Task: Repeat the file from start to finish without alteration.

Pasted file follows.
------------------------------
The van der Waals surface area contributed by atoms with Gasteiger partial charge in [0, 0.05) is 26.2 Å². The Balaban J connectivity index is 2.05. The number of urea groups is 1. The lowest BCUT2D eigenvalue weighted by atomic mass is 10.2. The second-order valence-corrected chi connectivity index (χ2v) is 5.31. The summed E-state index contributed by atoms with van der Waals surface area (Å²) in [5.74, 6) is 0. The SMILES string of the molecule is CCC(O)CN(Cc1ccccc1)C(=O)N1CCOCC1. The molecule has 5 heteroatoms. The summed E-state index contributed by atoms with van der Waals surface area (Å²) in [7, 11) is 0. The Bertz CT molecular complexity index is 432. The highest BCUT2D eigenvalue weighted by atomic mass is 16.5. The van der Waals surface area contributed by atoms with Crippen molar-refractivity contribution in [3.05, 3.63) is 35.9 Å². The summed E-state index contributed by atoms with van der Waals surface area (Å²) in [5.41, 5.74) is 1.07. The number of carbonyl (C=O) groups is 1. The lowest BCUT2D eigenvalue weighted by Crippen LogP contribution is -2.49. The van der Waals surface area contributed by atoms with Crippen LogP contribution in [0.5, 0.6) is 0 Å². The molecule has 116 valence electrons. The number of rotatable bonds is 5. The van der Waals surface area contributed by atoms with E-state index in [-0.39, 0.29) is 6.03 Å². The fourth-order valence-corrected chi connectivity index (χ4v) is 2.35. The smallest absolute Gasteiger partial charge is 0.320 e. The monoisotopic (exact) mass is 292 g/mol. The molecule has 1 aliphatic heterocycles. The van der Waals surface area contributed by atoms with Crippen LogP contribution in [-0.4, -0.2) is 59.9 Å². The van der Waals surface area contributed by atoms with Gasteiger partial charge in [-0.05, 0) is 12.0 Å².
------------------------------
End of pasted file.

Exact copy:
The van der Waals surface area contributed by atoms with Gasteiger partial charge in [0, 0.05) is 26.2 Å². The Balaban J connectivity index is 2.05. The number of urea groups is 1. The lowest BCUT2D eigenvalue weighted by atomic mass is 10.2. The second-order valence-corrected chi connectivity index (χ2v) is 5.31. The summed E-state index contributed by atoms with van der Waals surface area (Å²) in [5.74, 6) is 0. The SMILES string of the molecule is CCC(O)CN(Cc1ccccc1)C(=O)N1CCOCC1. The molecule has 5 heteroatoms. The summed E-state index contributed by atoms with van der Waals surface area (Å²) in [7, 11) is 0. The Bertz CT molecular complexity index is 432. The highest BCUT2D eigenvalue weighted by atomic mass is 16.5. The van der Waals surface area contributed by atoms with Crippen molar-refractivity contribution in [3.05, 3.63) is 35.9 Å². The summed E-state index contributed by atoms with van der Waals surface area (Å²) in [5.41, 5.74) is 1.07. The number of carbonyl (C=O) groups is 1. The lowest BCUT2D eigenvalue weighted by Crippen LogP contribution is -2.49. The van der Waals surface area contributed by atoms with Crippen LogP contribution in [0.5, 0.6) is 0 Å². The molecule has 116 valence electrons. The number of rotatable bonds is 5. The van der Waals surface area contributed by atoms with E-state index in [-0.39, 0.29) is 6.03 Å². The fourth-order valence-corrected chi connectivity index (χ4v) is 2.35. The smallest absolute Gasteiger partial charge is 0.320 e. The monoisotopic (exact) mass is 292 g/mol. The molecule has 1 aliphatic heterocycles. The van der Waals surface area contributed by atoms with Crippen LogP contribution in [-0.4, -0.2) is 59.9 Å². The van der Waals surface area contributed by atoms with Gasteiger partial charge in [-0.05, 0) is 12.0 Å².